Wild Swans

I looked in my heart while the wild swans went over.
And what did I see I had not seen before?
Only a question less or a question more;
Nothing to match the flight of wild birds flying.
Tiresome heart, forever living and dying,
House without air, I leave you and lock your door.
Wild swans, come over the town, come over
The town again, trailing your legs and crying!

Footnotes

  1. The word “trailing” bears two connotations here. First, we see the trailing legs of the swans, embodied through such detail. Second, the word describes the narrator’s perception. She tries to escape the confines of her daily existence and fully appreciate the swans, but her perception of the swans necessarily lags, “trails” behind them. The poet always chases the subject, never quite capturing.

    — Zachary, Owl Eyes Staff
  2. The poem follows a unique rhyme scheme over the course of its eight lines: *ABBCCBAC*. The most idiosyncratic feature of the scheme is the placement of the *A* rhymes, which fall six lines apart, essentially at the beginning and end of the poem. Both *A*-rhyme lines describe the sight of the swans flying overhead. In between the two swan sightings, the narrator’s perspective shifts. The first sighting offers metaphorical swans. The second sighting offers swans closer to their essential state.

    — Zachary, Owl Eyes Staff
  3. “House without air” also points to domestic life. The suggestion is that one loses touch with the world in the daily toil of life, “house” offering both metaphor and metonym for such a mode of existence.

    — Zachary, Owl Eyes Staff
  4. Millay builds on the metaphor of the “tiresome heart” with the image of the “house without air.” Both metaphors point to the narrator’s typical experience of the world, which is stifled and closed-off. The image of the “house without air” evokes in the reader a feeling of claustrophobic stuffiness. In a sense, the “house” is the mind, “air” the imagination.

    — Zachary, Owl Eyes Staff
  5. Millay uses a dactylic tetrameter in the opening two lines, before transitioning into a more classic pentameter. The use of dactyls—a stressed syllable followed by two unstressed syllables—creates a breathless quality which conveys the rapture of seeing wild swans soaring overhead. This initial sight spurs the narrator into deeper reflection and questioning.

    — Zachary, Owl Eyes Staff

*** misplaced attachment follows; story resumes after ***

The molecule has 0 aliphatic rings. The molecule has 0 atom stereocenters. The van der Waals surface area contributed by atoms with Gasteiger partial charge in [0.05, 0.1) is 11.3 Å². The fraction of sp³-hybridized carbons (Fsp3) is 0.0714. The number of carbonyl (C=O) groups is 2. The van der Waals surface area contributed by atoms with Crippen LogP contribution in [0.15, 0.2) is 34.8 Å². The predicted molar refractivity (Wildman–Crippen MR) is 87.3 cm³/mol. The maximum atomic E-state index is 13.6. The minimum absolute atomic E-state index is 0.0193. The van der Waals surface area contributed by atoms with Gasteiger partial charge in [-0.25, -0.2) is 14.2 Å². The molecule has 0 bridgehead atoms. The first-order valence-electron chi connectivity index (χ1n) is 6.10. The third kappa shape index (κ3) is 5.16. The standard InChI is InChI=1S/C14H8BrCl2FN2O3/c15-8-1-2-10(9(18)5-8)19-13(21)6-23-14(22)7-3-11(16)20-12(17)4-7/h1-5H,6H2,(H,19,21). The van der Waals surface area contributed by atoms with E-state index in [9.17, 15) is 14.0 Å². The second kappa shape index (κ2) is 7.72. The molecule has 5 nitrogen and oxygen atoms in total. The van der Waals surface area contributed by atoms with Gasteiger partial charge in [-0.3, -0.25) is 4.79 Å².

6. This command to the birds represents the narrator’s attempt to instruct or control the birds. Metaphorically this can be read as the poem itself: the narrator preserves her experience of the birds and their actions within the lines of her poem; in writing them she can control their movements and ascribe meaning to their existence.

    — Caitlin, Owl Eyes Editor
  7. Here, the narrator tells the birds to “come over the town.” This could signify that the narrator wants others to see the birds flying and experience what she has just witnessed. It could also mean that the narrator does not want to lose sight of the birds as she goes about her daily activities.

    — Caitlin, Owl Eyes Editor
  8. This “house without air” can be interpreted as the narrator’s literal house. If the narrator is locking her door to walk into town, then she uses this metaphor to map the physical onto her emotional or mental state of being. Her physical house can then metaphorically represent the mundane everyday cycles that she lives through and must grapple with.

    — Caitlin, Owl Eyes Editor
  9. Here, the narrator recognizes the cyclical process of living and dying and recognizes that this process is “tiresome.” All beings live simply to perish a short time later. The narrator steps outside of this process and its tiresome futility in order to see something new about the birds. In this way, she enacts the poetic process of stopping to praise the world in order to give life meaning.

    — Caitlin, Owl Eyes Editor
  10. This line states that the reader can see the narrator’s initial question— “And what did I see I had not seen before?—as rhetorical and dismissive or as a springboard for poetic imagination. Considering the question as rhetorical would be one question less. But imagining that there was something in the flight of birds that she had not seen before would give her new questions to explore.

    — Caitlin, Owl Eyes Editor
  11. The premise for this poem is a narrator looking at swans and searching to see something new. Read with the first line of the poem in which she “looked in her heart,” the poem can be seen as the speaker’s internal exploration through the meaning she draws from the birds.

    — Caitlin, Owl Eyes Editor